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Let's start talking not about hinges, but supports. Specifically, why do supports generate the forces (including bending moments, if applicable) they do (or don't)? Think of a simply supported beam under a downward force. Its supports generate upward reaction forces. Why? Because if they didn't, the system would be unbalanced, and we wouldn't have a ...

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There are two basic types of structure. Statically determinate structures are those where you can calculate the forces at the restraints without knowing anything about the flexibility of the structure itself (you assume it is strong enough to carry the loads without breaking, of course). Statically indeterminate or redundant structures are those where the ...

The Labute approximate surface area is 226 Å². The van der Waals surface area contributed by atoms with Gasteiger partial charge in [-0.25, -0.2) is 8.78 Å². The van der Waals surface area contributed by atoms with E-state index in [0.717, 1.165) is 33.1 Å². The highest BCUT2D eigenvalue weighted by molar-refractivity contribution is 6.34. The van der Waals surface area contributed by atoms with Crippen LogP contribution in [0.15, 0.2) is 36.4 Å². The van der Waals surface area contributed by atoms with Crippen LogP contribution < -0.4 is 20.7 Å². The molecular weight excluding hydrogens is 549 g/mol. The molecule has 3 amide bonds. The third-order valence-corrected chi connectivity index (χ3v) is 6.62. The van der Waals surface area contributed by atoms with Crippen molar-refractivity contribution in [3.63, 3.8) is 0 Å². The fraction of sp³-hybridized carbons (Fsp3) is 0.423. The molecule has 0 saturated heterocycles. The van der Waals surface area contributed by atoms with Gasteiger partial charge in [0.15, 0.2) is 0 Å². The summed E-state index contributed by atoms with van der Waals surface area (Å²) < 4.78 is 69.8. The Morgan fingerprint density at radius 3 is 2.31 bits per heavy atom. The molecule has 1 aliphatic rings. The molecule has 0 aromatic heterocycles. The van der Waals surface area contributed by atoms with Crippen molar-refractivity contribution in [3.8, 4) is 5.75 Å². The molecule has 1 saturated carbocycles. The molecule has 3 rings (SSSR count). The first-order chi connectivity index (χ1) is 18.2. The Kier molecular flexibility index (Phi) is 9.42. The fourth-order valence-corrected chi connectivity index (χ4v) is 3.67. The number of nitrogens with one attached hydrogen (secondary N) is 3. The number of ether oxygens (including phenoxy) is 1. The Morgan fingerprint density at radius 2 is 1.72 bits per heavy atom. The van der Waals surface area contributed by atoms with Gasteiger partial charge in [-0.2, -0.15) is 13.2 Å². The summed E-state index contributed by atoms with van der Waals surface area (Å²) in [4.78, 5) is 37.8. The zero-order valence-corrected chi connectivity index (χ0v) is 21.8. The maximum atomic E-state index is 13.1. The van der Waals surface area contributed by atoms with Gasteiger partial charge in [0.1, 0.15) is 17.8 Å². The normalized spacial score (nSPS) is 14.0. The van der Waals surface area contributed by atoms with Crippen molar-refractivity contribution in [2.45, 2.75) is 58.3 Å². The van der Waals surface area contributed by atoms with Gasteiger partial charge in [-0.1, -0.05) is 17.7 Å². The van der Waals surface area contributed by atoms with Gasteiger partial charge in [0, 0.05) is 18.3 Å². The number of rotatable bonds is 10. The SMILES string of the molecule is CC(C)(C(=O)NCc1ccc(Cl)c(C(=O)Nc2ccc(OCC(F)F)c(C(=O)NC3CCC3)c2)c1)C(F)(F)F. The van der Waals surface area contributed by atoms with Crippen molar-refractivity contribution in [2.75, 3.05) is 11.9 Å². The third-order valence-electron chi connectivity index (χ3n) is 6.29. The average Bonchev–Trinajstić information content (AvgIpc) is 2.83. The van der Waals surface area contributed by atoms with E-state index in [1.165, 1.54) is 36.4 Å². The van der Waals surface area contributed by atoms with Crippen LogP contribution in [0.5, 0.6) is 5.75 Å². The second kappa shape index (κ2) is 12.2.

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The translational stiffness is written as $$k_l = \frac{A\,E}{\ell},$$ where the stiffness $k_l$ is in $\left[\frac{N}{m}\right]$, the area $A$ is in $\left[m^2\right]$, the young's modulus is in $\left[\frac{N}{m^2}\right]$ and the length $\ell$ is in $\left[m\right]$. $$\,$$ The rotational stiffness is written as $$k_r = \frac{G\,J}{\ell},$$ where the ...